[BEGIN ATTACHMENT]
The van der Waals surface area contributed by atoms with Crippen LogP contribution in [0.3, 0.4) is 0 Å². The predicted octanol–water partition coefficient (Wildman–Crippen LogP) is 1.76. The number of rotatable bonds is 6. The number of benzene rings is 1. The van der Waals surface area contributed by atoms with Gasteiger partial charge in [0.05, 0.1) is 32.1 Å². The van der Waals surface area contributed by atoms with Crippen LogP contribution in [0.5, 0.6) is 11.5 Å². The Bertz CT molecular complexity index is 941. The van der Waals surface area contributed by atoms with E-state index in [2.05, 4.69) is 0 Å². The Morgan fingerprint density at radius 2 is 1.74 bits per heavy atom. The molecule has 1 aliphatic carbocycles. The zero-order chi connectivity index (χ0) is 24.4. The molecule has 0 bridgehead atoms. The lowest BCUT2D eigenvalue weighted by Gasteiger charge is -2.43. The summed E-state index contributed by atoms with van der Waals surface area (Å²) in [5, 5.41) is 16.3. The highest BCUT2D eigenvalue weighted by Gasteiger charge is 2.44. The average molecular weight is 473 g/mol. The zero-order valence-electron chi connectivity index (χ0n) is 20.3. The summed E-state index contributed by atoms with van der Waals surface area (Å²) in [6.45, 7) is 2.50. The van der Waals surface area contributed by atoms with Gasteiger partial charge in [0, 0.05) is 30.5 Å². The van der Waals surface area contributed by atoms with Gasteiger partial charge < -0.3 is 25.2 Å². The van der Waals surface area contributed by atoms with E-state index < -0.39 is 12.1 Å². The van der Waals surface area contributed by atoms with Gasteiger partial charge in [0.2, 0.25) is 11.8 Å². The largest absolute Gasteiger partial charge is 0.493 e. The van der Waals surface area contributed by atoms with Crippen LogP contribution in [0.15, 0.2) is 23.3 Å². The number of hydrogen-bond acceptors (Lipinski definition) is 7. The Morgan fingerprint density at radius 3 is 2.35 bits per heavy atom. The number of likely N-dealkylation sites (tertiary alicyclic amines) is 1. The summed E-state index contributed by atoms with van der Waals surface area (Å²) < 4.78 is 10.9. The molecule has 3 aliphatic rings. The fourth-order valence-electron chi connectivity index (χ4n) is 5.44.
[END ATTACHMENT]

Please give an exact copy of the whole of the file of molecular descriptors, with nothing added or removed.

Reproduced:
The van der Waals surface area contributed by atoms with Crippen LogP contribution in [0.3, 0.4) is 0 Å². The predicted octanol–water partition coefficient (Wildman–Crippen LogP) is 1.76. The number of rotatable bonds is 6. The number of benzene rings is 1. The van der Waals surface area contributed by atoms with Gasteiger partial charge in [0.05, 0.1) is 32.1 Å². The van der Waals surface area contributed by atoms with Crippen LogP contribution in [0.5, 0.6) is 11.5 Å². The Bertz CT molecular complexity index is 941. The van der Waals surface area contributed by atoms with E-state index in [2.05, 4.69) is 0 Å². The Morgan fingerprint density at radius 2 is 1.74 bits per heavy atom. The molecule has 1 aliphatic carbocycles. The zero-order chi connectivity index (χ0) is 24.4. The molecule has 0 bridgehead atoms. The lowest BCUT2D eigenvalue weighted by Gasteiger charge is -2.43. The summed E-state index contributed by atoms with van der Waals surface area (Å²) in [5, 5.41) is 16.3. The highest BCUT2D eigenvalue weighted by Gasteiger charge is 2.44. The average molecular weight is 473 g/mol. The zero-order valence-electron chi connectivity index (χ0n) is 20.3. The summed E-state index contributed by atoms with van der Waals surface area (Å²) in [6.45, 7) is 2.50. The van der Waals surface area contributed by atoms with Gasteiger partial charge in [0, 0.05) is 30.5 Å². The van der Waals surface area contributed by atoms with Gasteiger partial charge < -0.3 is 25.2 Å². The van der Waals surface area contributed by atoms with E-state index < -0.39 is 12.1 Å². The van der Waals surface area contributed by atoms with Gasteiger partial charge in [0.2, 0.25) is 11.8 Å². The largest absolute Gasteiger partial charge is 0.493 e. The van der Waals surface area contributed by atoms with Crippen LogP contribution in [0.15, 0.2) is 23.3 Å². The number of hydrogen-bond acceptors (Lipinski definition) is 7. The Morgan fingerprint density at radius 3 is 2.35 bits per heavy atom. The number of likely N-dealkylation sites (tertiary alicyclic amines) is 1. The summed E-state index contributed by atoms with van der Waals surface area (Å²) < 4.78 is 10.9. The molecule has 3 aliphatic rings. The fourth-order valence-electron chi connectivity index (χ4n) is 5.44.